Valuing breastfeeding through the Mothers' Milk Tool


Mothers' Millk Tool Logo

Breastfeeding and mothers’ milk is presently not counted in food systems or the economy but should be. The Mothers’ Milk Tool will help.

Download the Mothers’ Milk Tool

Money is the language of policymakers. Counting human milk production in food and economic statistics will assist in better policy decision-making and investments in women’s unpaid care work. The Mothers’ Milk Tool quantifies the volume of breastmilk and value of breastfeeding at national and global levels, as well as how much is lost if country environments and policies, or healthcare, work and community settings do not enable women’s and children’s rights to breastfeeding.
It will show how much is lost when breastfeeding declines. As the classic Joni Mitchell song lyric goes “… you don't know what you've got ‘til it's gone.
By helping to mobilize action and motivate upscaling of investments, the tool will help ensure greater investments and resources are allocated towards enabling women and children to realise their human rights, including to breastfeeding.
The Australian National University and Alive & Thrive Southeast Asia have partnered to develop this easy to use, downloadable tool that makes more visible the economic value contributed to society by women’s unpaid care work through breastfeeding of infants and young children.
The Mothers’ Milk Tool will be of value to a variety of users, including policymakers, advocates, researchers, national accountants and statisticians, and individual mother/baby dyads. It can support tracking of progress on breastfeeding targets, by assisting food and health policymakers and public officials to include breastfeeding in food balance sheets and economic statistics. The Tool also allows individual mothers to calculate how much milk they have produced for their child and its value, depending on how many months the child is breastfed for during the first 36 months of life.
An online version of the tool with an interactive interface is under development and is expected to be released in August 2022.
The current tool is fully functioning in Windows Operating system. We are aware of and currently addressing compatibility issues with Mac IOS.


Acknowledgements and team members for the Mothers’ Milk Tool

This Tool was commissioned by the Innovation Incubator at FHI Solution. FHI Solutions is a subsidiary of FHI 360 and an international nonprofit supported by three Centres of Excellence including Alive & Thrive, Intake and 1,000 Days. We would also like to acknowledge research funding support from the Australian Research Council (FT140101260).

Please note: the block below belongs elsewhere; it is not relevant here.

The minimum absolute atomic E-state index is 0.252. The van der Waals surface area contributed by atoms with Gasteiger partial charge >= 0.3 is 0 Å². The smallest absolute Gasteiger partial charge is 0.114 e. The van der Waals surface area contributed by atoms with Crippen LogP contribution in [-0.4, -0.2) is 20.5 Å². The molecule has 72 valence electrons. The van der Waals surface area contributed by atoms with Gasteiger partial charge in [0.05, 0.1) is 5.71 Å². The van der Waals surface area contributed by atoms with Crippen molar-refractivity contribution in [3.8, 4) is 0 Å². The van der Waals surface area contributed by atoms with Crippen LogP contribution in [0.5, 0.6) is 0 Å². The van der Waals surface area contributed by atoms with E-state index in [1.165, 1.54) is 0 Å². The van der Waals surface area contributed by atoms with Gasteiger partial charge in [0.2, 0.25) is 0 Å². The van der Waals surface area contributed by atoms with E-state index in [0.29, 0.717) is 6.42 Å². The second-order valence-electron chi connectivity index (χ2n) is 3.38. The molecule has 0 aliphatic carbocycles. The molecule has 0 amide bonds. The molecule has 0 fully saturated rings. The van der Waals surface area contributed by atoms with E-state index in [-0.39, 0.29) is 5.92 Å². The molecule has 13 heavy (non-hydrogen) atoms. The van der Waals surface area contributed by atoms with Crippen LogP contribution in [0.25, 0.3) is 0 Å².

Research and Development Team Members

Australian National University

  1. Julie Smith, Honorary Associate Professor, College of Health and Medicine.
  2. Alessandro Iellamo, Independent Consultant, United Kingdom.
  3. Rene R. Raya, Programmer, Action for Economic Reforms (AER). 
  4. Rose Ann L. Batuigas, Support Programmer, Social Watch Philippines (SWP).

Alive & Thrive Southeast Asia

  1. Nguyen Thanh Tuan, Regional Technical Advisor, Measurement, Learning and Evaluation, Alive & Thrive Southeast Asia.
  2. Nguyen Thi Dieu Linh, Regional Program Officer, Knowledge Management, Alive & Thrive Southeast Asia.
  3. Roger Mathisen, Regional Director, Alive & Thrive Southeast Asia.

The feminist economics of breastfeeding

The Mothers’ Milk Tool is based on research under an Australian Research Council Fellowship (FT140101260) at the Australian National University. An important aim of this research has been to develop a reliable measure of the economic value of human milk suitable for incorporation in economic statistics such as Gross Domestic Product (GDP).
Related research by Dr Julie Smith at the Australian National University since 2004 funded by the ARC (DP0451117) has brought economic and feminist perspectives to the problem of addressing barriers to breastfeeding. This research has innovatively applied economic and market techniques to thinking about women’s infant feeding decisions and policy.
This research has provided new and relevant information on parental time use, ‘willingness to pay’, and economic values of breastfeeding including through the Time Use Survey of New Mothers (TUSNM). It highlighted the economic value of the time women invest in breastfeeding and care of infants and young children. It showed the need for governments and employers to also invest in breastfeeding such as through paid maternity leave and breastfeeding friendly workplace environments.